Monday, November 09, 2009

November 9, 2009 - Inhambane, Mozambique

Yesterday we did something completely out of character. We faced with a decision whether to tuck into a safe anchorage or continue on and put miles in the bank, we did the prudent thing. That was a mistake.

Rather than racing the coastal low to Inhaca, we decided to give ourselves a big margin and wait out the low at Inhambane. The two anchorages at Inhambane are both behind sandbars, which are only passable at high tide. The tide was too low to cross the bar when we arrived here yesterday afternoon, so we dropped anchor outside. There was so much swell and jostle that we both had to take a Stugeron while we tidied up the boat. We were going to try to get across the bar before sunset on the rising tide, but then we sat and watched a catamaran spend an hour trying to exit the bar. At times they seemed to be aground. Eventually, the breaking waves caused them to turn back. If a catamaran, which draws half as much as we do, couldn't get out, there was no way we were going to risk trying to get in. So we spent the night hitchin and jivin, herkin and jerkin at anchor. Not dangerous, but not pleasant either.

The trouble with many of the anchorages along the coast of Mozambique is that you have to cross a sand or mud bar to get to them. These bars are too shallow to cross at all but high tide. If there is a swell running or enough windchop, they break all the way across and it is impossible to pick out the safe route across. So, when you really need to get in, often you can't. As hidey holes, they are illusory.

We planned to try crossing the bar at high tide this morning, but then on the Peri Peri net last night we got word that there is a cold front pushing up the coast from Cape Town. It is going to arrive in Richard's Bay on the 13th. After that, the winds are forecast to stay southerly for several days. So it looks like we should have pushed on to Inhaca, where we would have only been a one day hop from Richard's Bay and could do it on the 12th, after the low passed through and before the cold front arrived. The conservative move wasn't the right one in this case.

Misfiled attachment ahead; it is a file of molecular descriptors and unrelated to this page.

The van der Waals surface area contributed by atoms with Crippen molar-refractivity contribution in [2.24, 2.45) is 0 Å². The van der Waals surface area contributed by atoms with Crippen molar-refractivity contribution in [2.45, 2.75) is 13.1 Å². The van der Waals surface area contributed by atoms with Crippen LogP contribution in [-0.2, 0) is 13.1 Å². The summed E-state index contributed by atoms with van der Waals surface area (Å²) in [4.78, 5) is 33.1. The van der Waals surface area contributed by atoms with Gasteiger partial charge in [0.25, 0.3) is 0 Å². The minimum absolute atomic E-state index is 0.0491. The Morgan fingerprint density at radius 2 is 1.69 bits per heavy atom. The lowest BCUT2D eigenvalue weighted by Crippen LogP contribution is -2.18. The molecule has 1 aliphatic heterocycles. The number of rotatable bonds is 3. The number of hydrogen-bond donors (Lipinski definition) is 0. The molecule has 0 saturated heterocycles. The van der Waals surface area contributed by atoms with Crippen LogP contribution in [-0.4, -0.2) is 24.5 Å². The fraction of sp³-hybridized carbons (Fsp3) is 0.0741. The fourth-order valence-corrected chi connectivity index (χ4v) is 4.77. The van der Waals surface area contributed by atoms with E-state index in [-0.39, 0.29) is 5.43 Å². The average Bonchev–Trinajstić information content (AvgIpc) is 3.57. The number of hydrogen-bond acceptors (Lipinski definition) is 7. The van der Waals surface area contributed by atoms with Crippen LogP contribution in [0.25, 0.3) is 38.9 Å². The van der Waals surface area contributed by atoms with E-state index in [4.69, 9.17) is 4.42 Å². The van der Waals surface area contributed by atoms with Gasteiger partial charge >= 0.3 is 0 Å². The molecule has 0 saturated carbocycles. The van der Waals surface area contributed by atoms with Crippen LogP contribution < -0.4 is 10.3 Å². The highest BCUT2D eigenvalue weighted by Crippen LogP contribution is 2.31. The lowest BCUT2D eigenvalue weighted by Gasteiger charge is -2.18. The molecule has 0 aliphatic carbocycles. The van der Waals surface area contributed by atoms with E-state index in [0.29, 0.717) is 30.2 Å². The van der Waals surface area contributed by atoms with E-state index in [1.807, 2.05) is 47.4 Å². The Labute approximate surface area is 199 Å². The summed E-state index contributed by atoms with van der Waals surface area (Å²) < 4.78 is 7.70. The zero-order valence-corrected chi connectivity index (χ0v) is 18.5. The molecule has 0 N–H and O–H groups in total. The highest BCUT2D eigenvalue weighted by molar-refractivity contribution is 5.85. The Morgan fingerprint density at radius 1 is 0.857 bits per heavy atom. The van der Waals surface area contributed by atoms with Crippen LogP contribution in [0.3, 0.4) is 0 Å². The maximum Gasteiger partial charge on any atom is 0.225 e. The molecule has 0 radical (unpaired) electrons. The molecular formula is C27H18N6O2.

Faced with a choice of sitting here for up to a week, or figuring out a way to get ourselves into Richard's Bay before the cold front arrived, we decided to find ourselves a weather window, or manufacture one. The good thing about the coastal lows are that they stay on the coast. If we leave here today we could sail south until tomorrow morning, staying east of 35 degrees East, to keep ourselves well off the coast. Then, we will have to heave-to for a while to wait for the coastal low dissipate. After the low dissipates, we could ride the favorable winds into Richard's Bay on the 12th, getting us into safe harbor before the cold front arrives on the 13th. We've been really conservative with our diesel so we have enough fuel to motor for a day or two, if need be. So that's the new plan. We are playing the cards we've been dealt, even if they aren't particularly good.

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